Coastal defences were reinforced, surfers hastened t'ward shelter and the general public battened down any hatch in sight. As Europe prepared for yet another colossal low pressure, there were but a handful of hellmen who confronted the storm head on, and most had a sail protruding from their board.
Strike Four resulted in malevolent seas and not a lot of surfing. As predicted, wave heights around the UK were lofty; in fact the wave buoy at Perranporth, Cornwall, was ripped from its tether, and was soon discovered resting mournfully on the high tide mark. Meanwhile the Seven Stones lightship stayed strong, recording 34 ft @13 seconds at the peak of the swell at 10 am on Saturday. Fortunately, coastal damage was not as extensive as Wednesday's storm, primarily because of the neap tides, and peak of the swell not coinciding with high water.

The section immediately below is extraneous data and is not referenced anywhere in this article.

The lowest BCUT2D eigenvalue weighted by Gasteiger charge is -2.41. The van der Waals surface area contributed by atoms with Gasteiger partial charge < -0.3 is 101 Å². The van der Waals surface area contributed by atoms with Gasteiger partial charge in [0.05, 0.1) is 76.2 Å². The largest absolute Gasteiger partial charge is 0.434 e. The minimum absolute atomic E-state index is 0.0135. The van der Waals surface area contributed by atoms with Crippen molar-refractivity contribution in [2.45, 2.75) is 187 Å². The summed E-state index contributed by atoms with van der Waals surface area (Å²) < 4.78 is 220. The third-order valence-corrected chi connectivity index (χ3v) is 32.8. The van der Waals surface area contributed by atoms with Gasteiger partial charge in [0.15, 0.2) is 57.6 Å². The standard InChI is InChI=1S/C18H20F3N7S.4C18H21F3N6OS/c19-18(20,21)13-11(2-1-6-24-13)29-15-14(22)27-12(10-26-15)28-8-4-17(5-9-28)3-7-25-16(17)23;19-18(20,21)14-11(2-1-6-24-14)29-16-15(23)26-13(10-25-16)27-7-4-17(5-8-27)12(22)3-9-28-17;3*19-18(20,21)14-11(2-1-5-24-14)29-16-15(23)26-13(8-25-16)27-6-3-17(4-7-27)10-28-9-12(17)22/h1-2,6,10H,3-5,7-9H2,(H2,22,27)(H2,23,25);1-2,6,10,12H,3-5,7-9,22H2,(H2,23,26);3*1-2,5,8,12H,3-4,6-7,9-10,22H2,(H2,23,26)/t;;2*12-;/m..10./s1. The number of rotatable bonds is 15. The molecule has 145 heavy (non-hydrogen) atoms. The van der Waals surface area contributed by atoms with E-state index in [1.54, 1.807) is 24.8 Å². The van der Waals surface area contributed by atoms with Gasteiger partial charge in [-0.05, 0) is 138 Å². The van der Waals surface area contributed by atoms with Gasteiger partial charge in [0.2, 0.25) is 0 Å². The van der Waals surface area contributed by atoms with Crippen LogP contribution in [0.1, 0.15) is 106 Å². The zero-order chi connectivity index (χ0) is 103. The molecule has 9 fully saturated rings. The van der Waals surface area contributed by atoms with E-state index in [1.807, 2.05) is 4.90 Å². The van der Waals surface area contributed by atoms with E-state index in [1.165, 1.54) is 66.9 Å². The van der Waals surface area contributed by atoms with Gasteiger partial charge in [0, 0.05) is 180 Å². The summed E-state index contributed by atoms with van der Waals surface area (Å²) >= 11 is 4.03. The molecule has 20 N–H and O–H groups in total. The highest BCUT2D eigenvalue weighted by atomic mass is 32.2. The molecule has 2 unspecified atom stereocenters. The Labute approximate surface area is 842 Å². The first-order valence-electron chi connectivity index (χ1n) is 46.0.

Windsurfing was arguably the sport best suited to the conditions, as illustrated by the dizzying aerial antics of the Red Bull Storm Chase competitors. France’s Thomas Traversa proved the ultimate storm windsurfer, winning the third stage of the Red Bull Storm Chase near St Ives, West Cornwall. This was the final event of a three part tour which started in January 2013, the aim being to compete in the three biggest storms to materialise over a two year waiting period.
"I feel super happy to win this," said Traversa. "Even happier than when I won the PWA Worldcup in Denmark. Especially to show what I can do in big, gnarly conditions, because for me, that’s really why I windsurf. To be here in Cornwall and to have visited Tasmania and Ireland with these amazing riders is a privilege."
In other news, Garret McNamarra turned up at Nazare, sat in contemplation staring out the car window, then twisted the key and sped off. For all the potential Nazare has shown this year, it has also proven to be the most fickle of adversaries.